When it comes to the yarn fiber, there is a big difference between mercerized cotton & some wool yarns. A general rule is that the mercerized cotton is more likely to make for a result that will widen & move more, especially with if you combine bigger hooks with thinner yarn. The opposite result you will have with thinner hooks & wool yarn – this will be more stable & stay in place.

What I’ve found that with wool yarns & bigger crochet hooks is that it’s easier that the original shape will be kept more intact even after you’ve used what you made for a longer period,  rather than when the same product is made with cotton. A great example is the summer sweater that was pictured above, but made with wool yarns. However for cotton sweaters (or other products) made with bigger hooks you can focus on keeping the shape by shaping it after it’s washed.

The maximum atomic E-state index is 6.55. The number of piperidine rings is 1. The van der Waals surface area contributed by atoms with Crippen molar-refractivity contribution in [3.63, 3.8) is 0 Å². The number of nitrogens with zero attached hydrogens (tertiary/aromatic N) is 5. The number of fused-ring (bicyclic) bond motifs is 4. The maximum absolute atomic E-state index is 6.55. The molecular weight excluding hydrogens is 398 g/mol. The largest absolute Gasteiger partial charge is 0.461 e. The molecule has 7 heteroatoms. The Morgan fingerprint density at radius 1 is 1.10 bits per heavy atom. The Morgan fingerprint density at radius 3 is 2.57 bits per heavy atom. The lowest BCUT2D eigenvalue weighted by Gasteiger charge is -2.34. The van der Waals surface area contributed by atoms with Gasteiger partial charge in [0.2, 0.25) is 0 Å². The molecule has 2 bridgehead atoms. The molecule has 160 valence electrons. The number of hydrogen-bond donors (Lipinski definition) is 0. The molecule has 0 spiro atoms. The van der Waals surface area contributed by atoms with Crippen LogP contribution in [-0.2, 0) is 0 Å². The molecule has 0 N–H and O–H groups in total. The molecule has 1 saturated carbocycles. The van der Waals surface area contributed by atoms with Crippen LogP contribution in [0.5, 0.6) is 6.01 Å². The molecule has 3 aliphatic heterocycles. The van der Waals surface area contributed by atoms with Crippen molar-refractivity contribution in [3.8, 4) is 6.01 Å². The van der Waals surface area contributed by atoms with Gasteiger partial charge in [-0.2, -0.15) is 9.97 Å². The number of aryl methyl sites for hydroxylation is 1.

So now it is up to you to set this into practice. This can be hugely fun & creative. However if you are new to crocheting you can start of with some of my crochet designs. It’s up to you. As the short description said:

Big crochet hooks  & thin yarn will give you a stretching finish,  while a small hook with thick yarn will give you a harder more stable finish.

If you decide to practice, keep this reference cheat sheet in hand to get the best results:


beginners guide to crochet